Wednesday, September 26, 2007 11:02 PM
  • Thank you for your reply OmegaMan. I am really glad to hear you say my comment about WCF makes no sense. 1 1/2 years ago I remember serious problems with WSDL and XSD, getting the service and client proxies out of whack, code first stuff...but maybe the tools work well now.

     

    I would love it if you would comment on how it does make sense in any tiered scenario. Could we say that WCF is the transport backbone behind any architecture now? Yes or no?  Are there any published examples of a 3 tier winforms wcf example with service and data contracts?  I can't remember what the binding would be (TCP??) within the Address / Binding / Contract that would define the endpoints.

    Windows form to business layer in the same process and then from the business layer to the data layer which would be talking to a database, all on the same machine.

     

    I totally agree with you on the rewrite of vb6. I have just done that for another company. It has taken a year for ~25K lines of code. The upgrade wizard was helpful in parts but we know that mileage may vary depending on the code source that the upgrade wizard starts with. 

     

    As for release of Feb 28th...that doesn't bother me. The Visual Studio 2005 upgrade wizard can at least begin the triage of the existing code base. Beta2 is feature complete so hopefully we could at least begin, especially with the RC's on the way, to start fleshing out parts of the architecture and implementation, no?

     

    Thank you,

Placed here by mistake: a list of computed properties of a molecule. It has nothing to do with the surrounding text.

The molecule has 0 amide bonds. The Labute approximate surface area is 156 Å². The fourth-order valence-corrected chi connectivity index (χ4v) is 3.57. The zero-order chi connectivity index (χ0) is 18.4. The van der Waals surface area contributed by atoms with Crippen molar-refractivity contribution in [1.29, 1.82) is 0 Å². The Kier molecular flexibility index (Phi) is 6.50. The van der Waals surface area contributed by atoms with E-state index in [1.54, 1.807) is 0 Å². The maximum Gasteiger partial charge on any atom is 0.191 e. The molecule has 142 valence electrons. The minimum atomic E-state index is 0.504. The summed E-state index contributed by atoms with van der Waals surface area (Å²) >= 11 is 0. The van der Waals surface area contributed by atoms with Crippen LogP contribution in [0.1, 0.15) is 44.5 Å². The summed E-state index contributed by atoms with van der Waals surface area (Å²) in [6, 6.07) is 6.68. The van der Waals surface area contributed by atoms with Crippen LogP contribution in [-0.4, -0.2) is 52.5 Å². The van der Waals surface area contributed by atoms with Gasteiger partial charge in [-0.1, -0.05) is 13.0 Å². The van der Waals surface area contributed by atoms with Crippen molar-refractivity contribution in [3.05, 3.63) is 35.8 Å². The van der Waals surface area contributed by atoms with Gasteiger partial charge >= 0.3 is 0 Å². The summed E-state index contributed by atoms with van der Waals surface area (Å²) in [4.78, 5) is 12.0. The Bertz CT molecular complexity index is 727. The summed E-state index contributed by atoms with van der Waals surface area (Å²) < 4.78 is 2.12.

Greg

    Wednesday, September 26, 2007 11:17 PM
  • Thanks for the warning, Hans. I have no commitment to this yet. Are you speaking specifically toward WCF and its use or any 3 tier implementation, no matter how well 'crafted?'

     

    btw, I rediscovered http://forums.microsoft.com/MSDN/ShowForum.aspx?ForumID=228&SiteID=1 as perhaps the more appropriate place for my question.

     

    I realize there is no realistic separation between the layers. What I have never figured out is how to elegantly (ok, just get it to work) control the state of the model from the UI into and out of the database. (When does a change get committed to the db? How does that change get propogated back to whichever other UI control may need to be updated. Maybe that's why some use Datasets bound to Winforms User Controls in a 2 tier kindofa arrangement with no complex UI like the kind that the tortuous Composite User App Block (CAB) is trying to address? Go easy on my guys..I am a peon. ..Just coming up for air.  But yes, I may get my head dunked at some point again soon. :-( 

     

    Wednesday, September 26, 2007 11:33 PM